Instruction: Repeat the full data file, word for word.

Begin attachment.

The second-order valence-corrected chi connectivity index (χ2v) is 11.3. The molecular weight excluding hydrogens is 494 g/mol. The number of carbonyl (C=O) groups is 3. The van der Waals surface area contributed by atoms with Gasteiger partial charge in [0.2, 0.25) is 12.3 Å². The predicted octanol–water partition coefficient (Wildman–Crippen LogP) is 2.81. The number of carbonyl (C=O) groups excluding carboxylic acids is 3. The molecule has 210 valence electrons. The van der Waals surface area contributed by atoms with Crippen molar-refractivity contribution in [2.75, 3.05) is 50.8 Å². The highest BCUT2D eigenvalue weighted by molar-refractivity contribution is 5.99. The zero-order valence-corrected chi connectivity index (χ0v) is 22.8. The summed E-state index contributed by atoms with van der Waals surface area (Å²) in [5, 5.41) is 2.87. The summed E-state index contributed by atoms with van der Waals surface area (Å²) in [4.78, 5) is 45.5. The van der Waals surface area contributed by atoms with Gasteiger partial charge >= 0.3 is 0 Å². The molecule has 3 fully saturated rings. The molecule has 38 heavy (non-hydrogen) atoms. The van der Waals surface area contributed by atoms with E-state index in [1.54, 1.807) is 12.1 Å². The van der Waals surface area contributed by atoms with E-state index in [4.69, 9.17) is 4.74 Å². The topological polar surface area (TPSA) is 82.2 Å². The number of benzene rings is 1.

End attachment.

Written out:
The second-order valence-corrected chi connectivity index (χ2v) is 11.3. The molecular weight excluding hydrogens is 494 g/mol. The number of carbonyl (C=O) groups is 3. The van der Waals surface area contributed by atoms with Gasteiger partial charge in [0.2, 0.25) is 12.3 Å². The predicted octanol–water partition coefficient (Wildman–Crippen LogP) is 2.81. The number of carbonyl (C=O) groups excluding carboxylic acids is 3. The molecule has 210 valence electrons. The van der Waals surface area contributed by atoms with Crippen molar-refractivity contribution in [2.75, 3.05) is 50.8 Å². The highest BCUT2D eigenvalue weighted by molar-refractivity contribution is 5.99. The zero-order valence-corrected chi connectivity index (χ0v) is 22.8. The summed E-state index contributed by atoms with van der Waals surface area (Å²) in [5, 5.41) is 2.87. The summed E-state index contributed by atoms with van der Waals surface area (Å²) in [4.78, 5) is 45.5. The van der Waals surface area contributed by atoms with Gasteiger partial charge >= 0.3 is 0 Å². The molecule has 3 fully saturated rings. The molecule has 38 heavy (non-hydrogen) atoms. The van der Waals surface area contributed by atoms with E-state index in [1.54, 1.807) is 12.1 Å². The van der Waals surface area contributed by atoms with E-state index in [4.69, 9.17) is 4.74 Å². The topological polar surface area (TPSA) is 82.2 Å². The number of benzene rings is 1.